2). A diverging gene pool and high level of genetic diversity in wild boars from East Asia are likely reflected in a high diversity of local pig breeds in Asia, arising during multiple and independent domestication events in this region
In contrast to a previous study based on mtDNA and nuclear genes
, which found no genetic structure among wild boar populations in East Asia, we found high genetic variation and differentiation between wild boar populations at both local and regional levels. Mitochondrial DNA sequence comparisons indicated that genetic clusters of wild boars from East Asia, including China, Korea, Japan and the Russian Far East, were not clearly separated by region
. In addition, no conspicuous genetic structure in East Asia, including China, Korea and Japan, was detected based on three different marker systems, mtDNA, microsatellite and Y-chromosome genes
. In these cases, the number of samples and markers used for wild boar study in East Asia probably were not enough to detect population structure. Alternatively, the use of populations such as domestic pigs with strong geographic structuring could mask the hidden structure of wild boars in East Asia that might otherwise exist in such region. Our contrasting results relative to previous studies
[10, 11, 17] could also be due to the use of different marker systems. Although both mtDNA and microsatellite loci analyses showed indication of population structuring in European wild boars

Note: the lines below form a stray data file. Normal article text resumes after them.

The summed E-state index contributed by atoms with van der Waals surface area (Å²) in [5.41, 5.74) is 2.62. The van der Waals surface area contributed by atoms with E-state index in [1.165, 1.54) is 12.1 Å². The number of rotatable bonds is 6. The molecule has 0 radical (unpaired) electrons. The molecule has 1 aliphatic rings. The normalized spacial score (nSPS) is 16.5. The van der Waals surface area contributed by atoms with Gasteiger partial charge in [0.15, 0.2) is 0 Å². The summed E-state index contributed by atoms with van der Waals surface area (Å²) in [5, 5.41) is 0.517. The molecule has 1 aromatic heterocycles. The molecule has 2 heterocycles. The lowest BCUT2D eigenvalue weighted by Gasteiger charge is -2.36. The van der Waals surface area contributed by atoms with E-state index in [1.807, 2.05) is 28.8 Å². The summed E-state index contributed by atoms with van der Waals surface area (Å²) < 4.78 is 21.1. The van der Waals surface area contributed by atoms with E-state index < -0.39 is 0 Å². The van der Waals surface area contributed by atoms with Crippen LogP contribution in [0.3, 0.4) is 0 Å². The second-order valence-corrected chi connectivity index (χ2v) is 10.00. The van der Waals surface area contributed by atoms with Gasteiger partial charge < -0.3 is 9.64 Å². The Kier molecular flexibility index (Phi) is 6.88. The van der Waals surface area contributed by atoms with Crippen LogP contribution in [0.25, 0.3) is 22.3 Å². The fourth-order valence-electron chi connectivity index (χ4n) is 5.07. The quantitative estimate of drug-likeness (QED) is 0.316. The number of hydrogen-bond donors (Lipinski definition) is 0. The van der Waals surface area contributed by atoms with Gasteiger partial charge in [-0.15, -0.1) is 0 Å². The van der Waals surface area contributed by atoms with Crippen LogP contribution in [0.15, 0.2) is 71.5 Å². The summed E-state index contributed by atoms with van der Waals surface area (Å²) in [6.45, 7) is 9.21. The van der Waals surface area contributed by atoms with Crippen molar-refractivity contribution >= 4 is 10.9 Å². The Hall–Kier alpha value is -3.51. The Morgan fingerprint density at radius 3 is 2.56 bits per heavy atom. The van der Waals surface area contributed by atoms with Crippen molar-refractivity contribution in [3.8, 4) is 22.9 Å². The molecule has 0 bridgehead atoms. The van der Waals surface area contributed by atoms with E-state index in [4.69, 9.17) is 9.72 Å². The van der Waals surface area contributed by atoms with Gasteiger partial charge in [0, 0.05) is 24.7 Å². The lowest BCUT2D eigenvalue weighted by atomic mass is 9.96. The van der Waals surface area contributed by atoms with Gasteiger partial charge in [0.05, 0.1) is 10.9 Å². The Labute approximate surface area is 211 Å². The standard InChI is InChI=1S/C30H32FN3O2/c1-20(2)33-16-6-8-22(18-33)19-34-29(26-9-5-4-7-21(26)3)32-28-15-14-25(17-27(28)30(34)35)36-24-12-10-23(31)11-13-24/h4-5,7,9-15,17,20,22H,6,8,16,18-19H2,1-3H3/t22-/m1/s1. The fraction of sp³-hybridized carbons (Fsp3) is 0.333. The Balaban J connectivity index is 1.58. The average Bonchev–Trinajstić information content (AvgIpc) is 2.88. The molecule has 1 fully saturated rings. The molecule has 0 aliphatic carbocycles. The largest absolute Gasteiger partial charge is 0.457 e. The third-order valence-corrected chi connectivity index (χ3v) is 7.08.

[18–20], microsatellite loci have shown better resolution in detecting genetic structure among geographic populations than mtDNA
. Population differentiation and admixture in the recent past can be better detected by fast-evolving markers like microsatellites.
Geographical distance was significantly correlated with genetic distance when the unique Jeju population was excluded (Additional file
1: Figure S2). A hierarchical genetic differentiation related to geographical distances is also well-supported by the AMOVA incorporating three regions (Table
3). Furthermore, Principal Coordinates Analysis (PCA) showed the wild boar populations in East Asia occupied unique positions along PC 1, mainly related to geographic distribution. Taken together, our data indicate that genetic differentiation of wild boars in East Asia is maintained by geographic separation.
Genetic status of local wild boar populations in South Korea
Archaeological evidence suggests that wild boars appeared on the Korean peninsula in the mid-Pleistocene, ca. 780,000 to 130,000 years before present
. However, predators, such as wolf and tiger, which have played important roles in effectively controlling the population size of wild boar, have been absent from South Korea over recent decades. As a result, wild boar is the largest mammal with an extensive distribution in South Korea, although Asiatic black bears (Ursus thibetanus) were reintroduced to the mainland a decade ago
. Archaeological evidence and ancient records indicate that wild boars became established on Jeju Island, the largest island in southern Korea, presumably between the 1st and 8th centuries A.D.